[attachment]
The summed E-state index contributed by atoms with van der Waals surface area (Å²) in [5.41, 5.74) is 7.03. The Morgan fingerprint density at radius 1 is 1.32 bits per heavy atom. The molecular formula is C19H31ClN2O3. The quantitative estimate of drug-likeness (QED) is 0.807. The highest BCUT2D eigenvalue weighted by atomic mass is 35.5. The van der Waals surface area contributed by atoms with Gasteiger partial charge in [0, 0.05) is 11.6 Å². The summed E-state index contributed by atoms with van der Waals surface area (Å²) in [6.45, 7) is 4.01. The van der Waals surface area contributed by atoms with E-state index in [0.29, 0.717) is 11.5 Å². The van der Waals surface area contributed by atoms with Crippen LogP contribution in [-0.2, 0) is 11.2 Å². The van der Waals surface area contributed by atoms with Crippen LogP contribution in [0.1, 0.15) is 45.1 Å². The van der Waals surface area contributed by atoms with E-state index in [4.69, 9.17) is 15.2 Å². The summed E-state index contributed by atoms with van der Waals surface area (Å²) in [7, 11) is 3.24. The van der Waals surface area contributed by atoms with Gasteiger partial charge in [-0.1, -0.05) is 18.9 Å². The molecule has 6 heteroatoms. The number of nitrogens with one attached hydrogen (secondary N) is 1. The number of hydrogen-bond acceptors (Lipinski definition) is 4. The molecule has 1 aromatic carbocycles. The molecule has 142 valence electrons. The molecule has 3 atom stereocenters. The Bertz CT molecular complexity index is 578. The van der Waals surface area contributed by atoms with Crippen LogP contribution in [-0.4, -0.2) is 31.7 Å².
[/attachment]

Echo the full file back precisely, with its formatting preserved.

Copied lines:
The summed E-state index contributed by atoms with van der Waals surface area (Å²) in [5.41, 5.74) is 7.03. The Morgan fingerprint density at radius 1 is 1.32 bits per heavy atom. The molecular formula is C19H31ClN2O3. The quantitative estimate of drug-likeness (QED) is 0.807. The highest BCUT2D eigenvalue weighted by atomic mass is 35.5. The van der Waals surface area contributed by atoms with Gasteiger partial charge in [0, 0.05) is 11.6 Å². The summed E-state index contributed by atoms with van der Waals surface area (Å²) in [6.45, 7) is 4.01. The van der Waals surface area contributed by atoms with E-state index in [0.29, 0.717) is 11.5 Å². The van der Waals surface area contributed by atoms with Crippen LogP contribution in [-0.2, 0) is 11.2 Å². The van der Waals surface area contributed by atoms with Crippen LogP contribution in [0.1, 0.15) is 45.1 Å². The van der Waals surface area contributed by atoms with E-state index in [4.69, 9.17) is 15.2 Å². The summed E-state index contributed by atoms with van der Waals surface area (Å²) in [7, 11) is 3.24. The van der Waals surface area contributed by atoms with Gasteiger partial charge in [-0.1, -0.05) is 18.9 Å². The molecule has 6 heteroatoms. The number of nitrogens with one attached hydrogen (secondary N) is 1. The number of hydrogen-bond acceptors (Lipinski definition) is 4. The molecule has 1 aromatic carbocycles. The molecule has 142 valence electrons. The molecule has 3 atom stereocenters. The Bertz CT molecular complexity index is 578. The van der Waals surface area contributed by atoms with Crippen LogP contribution in [-0.4, -0.2) is 31.7 Å².